Islamic Reform

Islamic Reform : Politics and Social Change in Late Ottoman Syria

3.66 (6 ratings by Goodreads)
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This book examines Syria's religious, intellectual, and political history during the period of transformation before World War I. Focusing on an attempt to reform Islamic belief and practice at the turn of the century, Commins shows how the reformers used debates over the religious law of Islam to advance their visions of a progressive Islamic state. Based on a wide variety of previously unpublished sources, the book will shed new light on a period that is of considerable importance for the modern history of the Middle East.
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Product details

  • Hardback | 224 pages
  • 161.5 x 235.2 x 18.5mm | 517.1g
  • Oxford University Press Inc
  • New York, United States
  • English
  • 0195061039
  • 9780195061031
  • 2,106,542

Review quote

'a fascinating study ... This study represents an important contribution to the history of Muslim intellectual development in English, providing as it does formulation of key salafi positions' Sherifa Zuhur, British Journal of Middle Eastern Studies - Vol 19.1 'it is rare to find any study of a group of salafis that carefully treats not only their ideas but also their social context ... It is all the more rare to find such shedding light on important aspects of social change and politics in a major Islamic city during a crucial period ... David Dean Commins's Islamic Reform: Politics and Social Change in Late Ottoman Syria does all of these things. In this well-written, thoroughly researched book based on a wealth of sources of a type rarely tapped heretofore ... David Commins has made a major contribution to scholarship, and expanded measurably our knowledge of more than one area of the history of Islamic reform in late Ottoman Syria. It is likely to remain an important resource for scholars and students for many years to come.' Rashid I. Khalidi, Center for Middle Eastern Studies, University of Chicago, International Journal of Middle East Studies, Vol. 26:1 Commin's book provides some useful insights into how the Muslim intellectuals of Syria accepted change, maintaining the cultural continuity and unity of their society admidst political disunity ... It is indeed invigorating to see the transformation of the Muslim society in Syria studied within its own socio-economic paradigm rather than pictured as propelled out of inertia by the superior culture of the West, or by the natives' despair at losing their culture ... an exceptionally sound scholarly work ... a truly original, well-written scholarly work, ranking among the ten best books written on the topic in the last decade. It is indeed a pleasure to read it and to give it the highest possible recommendation. Journal of Islamic Studies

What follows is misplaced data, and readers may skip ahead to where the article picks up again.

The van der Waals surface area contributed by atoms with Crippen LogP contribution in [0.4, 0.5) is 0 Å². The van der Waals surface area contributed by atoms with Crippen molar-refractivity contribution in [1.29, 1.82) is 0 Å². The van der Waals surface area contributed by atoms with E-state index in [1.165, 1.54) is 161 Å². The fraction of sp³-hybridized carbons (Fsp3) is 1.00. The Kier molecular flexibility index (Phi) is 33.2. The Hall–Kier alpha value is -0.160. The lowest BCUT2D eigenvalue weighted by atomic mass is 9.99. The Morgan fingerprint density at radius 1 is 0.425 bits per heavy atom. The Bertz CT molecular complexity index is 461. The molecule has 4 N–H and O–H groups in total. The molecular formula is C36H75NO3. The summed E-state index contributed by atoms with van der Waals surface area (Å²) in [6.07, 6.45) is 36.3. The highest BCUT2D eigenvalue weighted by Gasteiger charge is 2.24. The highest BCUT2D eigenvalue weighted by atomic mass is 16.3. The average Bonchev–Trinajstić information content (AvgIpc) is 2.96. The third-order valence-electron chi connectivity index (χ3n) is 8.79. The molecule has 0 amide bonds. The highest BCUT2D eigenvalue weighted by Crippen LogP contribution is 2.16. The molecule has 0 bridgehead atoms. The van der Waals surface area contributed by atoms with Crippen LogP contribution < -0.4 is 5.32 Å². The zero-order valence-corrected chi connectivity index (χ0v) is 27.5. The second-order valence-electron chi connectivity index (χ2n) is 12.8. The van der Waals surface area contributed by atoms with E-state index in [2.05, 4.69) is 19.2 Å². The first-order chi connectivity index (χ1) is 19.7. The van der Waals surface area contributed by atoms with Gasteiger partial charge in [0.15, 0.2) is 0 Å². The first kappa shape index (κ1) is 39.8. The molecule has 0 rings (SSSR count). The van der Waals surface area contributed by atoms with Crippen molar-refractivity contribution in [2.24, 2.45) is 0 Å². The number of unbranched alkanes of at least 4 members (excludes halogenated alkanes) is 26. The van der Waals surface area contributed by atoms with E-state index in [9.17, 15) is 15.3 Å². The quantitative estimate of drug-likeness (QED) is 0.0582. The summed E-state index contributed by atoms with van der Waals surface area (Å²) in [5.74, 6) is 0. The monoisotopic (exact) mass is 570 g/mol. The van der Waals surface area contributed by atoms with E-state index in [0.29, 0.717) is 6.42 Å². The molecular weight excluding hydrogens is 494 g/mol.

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Rating details

6 ratings
3.66 out of 5 stars
5 17% (1)
4 33% (2)
3 50% (3)
2 0% (0)
1 0% (0)
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